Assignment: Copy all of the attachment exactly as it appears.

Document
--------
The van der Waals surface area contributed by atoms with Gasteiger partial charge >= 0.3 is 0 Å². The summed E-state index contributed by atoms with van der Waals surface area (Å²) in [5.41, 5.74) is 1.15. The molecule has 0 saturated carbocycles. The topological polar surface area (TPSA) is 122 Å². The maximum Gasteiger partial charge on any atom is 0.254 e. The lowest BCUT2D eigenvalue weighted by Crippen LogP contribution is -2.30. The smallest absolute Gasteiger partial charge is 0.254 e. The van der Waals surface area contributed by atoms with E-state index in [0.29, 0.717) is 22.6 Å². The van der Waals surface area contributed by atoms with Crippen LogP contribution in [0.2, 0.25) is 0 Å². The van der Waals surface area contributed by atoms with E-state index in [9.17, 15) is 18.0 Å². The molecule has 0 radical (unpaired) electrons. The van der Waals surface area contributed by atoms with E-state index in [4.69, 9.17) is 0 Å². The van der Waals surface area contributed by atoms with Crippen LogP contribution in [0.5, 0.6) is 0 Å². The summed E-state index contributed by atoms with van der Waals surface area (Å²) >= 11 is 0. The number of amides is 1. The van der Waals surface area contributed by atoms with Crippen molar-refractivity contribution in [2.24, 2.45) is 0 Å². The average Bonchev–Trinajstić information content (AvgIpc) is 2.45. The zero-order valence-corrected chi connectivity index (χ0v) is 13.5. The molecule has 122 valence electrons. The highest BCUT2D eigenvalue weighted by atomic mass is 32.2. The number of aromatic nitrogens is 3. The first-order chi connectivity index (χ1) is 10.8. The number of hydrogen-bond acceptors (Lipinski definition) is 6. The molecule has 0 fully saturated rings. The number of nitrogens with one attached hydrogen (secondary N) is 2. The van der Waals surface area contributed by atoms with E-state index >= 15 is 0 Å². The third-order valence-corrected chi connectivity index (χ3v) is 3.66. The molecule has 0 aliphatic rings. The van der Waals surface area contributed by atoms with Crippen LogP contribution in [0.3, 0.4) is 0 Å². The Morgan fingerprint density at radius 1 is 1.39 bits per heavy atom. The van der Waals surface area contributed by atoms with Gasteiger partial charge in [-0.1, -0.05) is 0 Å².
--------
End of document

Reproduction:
The van der Waals surface area contributed by atoms with Gasteiger partial charge >= 0.3 is 0 Å². The summed E-state index contributed by atoms with van der Waals surface area (Å²) in [5.41, 5.74) is 1.15. The molecule has 0 saturated carbocycles. The topological polar surface area (TPSA) is 122 Å². The maximum Gasteiger partial charge on any atom is 0.254 e. The lowest BCUT2D eigenvalue weighted by Crippen LogP contribution is -2.30. The smallest absolute Gasteiger partial charge is 0.254 e. The van der Waals surface area contributed by atoms with E-state index in [0.29, 0.717) is 22.6 Å². The van der Waals surface area contributed by atoms with Crippen LogP contribution in [0.2, 0.25) is 0 Å². The van der Waals surface area contributed by atoms with E-state index in [9.17, 15) is 18.0 Å². The molecule has 0 radical (unpaired) electrons. The van der Waals surface area contributed by atoms with E-state index in [4.69, 9.17) is 0 Å². The van der Waals surface area contributed by atoms with Crippen LogP contribution in [0.5, 0.6) is 0 Å². The summed E-state index contributed by atoms with van der Waals surface area (Å²) >= 11 is 0. The number of amides is 1. The van der Waals surface area contributed by atoms with Crippen molar-refractivity contribution in [2.24, 2.45) is 0 Å². The average Bonchev–Trinajstić information content (AvgIpc) is 2.45. The zero-order valence-corrected chi connectivity index (χ0v) is 13.5. The molecule has 122 valence electrons. The highest BCUT2D eigenvalue weighted by atomic mass is 32.2. The number of aromatic nitrogens is 3. The first-order chi connectivity index (χ1) is 10.8. The number of hydrogen-bond acceptors (Lipinski definition) is 6. The molecule has 0 fully saturated rings. The number of nitrogens with one attached hydrogen (secondary N) is 2. The van der Waals surface area contributed by atoms with E-state index >= 15 is 0 Å². The third-order valence-corrected chi connectivity index (χ3v) is 3.66. The molecule has 0 aliphatic rings. The van der Waals surface area contributed by atoms with Crippen LogP contribution in [0.3, 0.4) is 0 Å². The Morgan fingerprint density at radius 1 is 1.39 bits per heavy atom. The van der Waals surface area contributed by atoms with Gasteiger partial charge in [-0.1, -0.05) is 0 Å².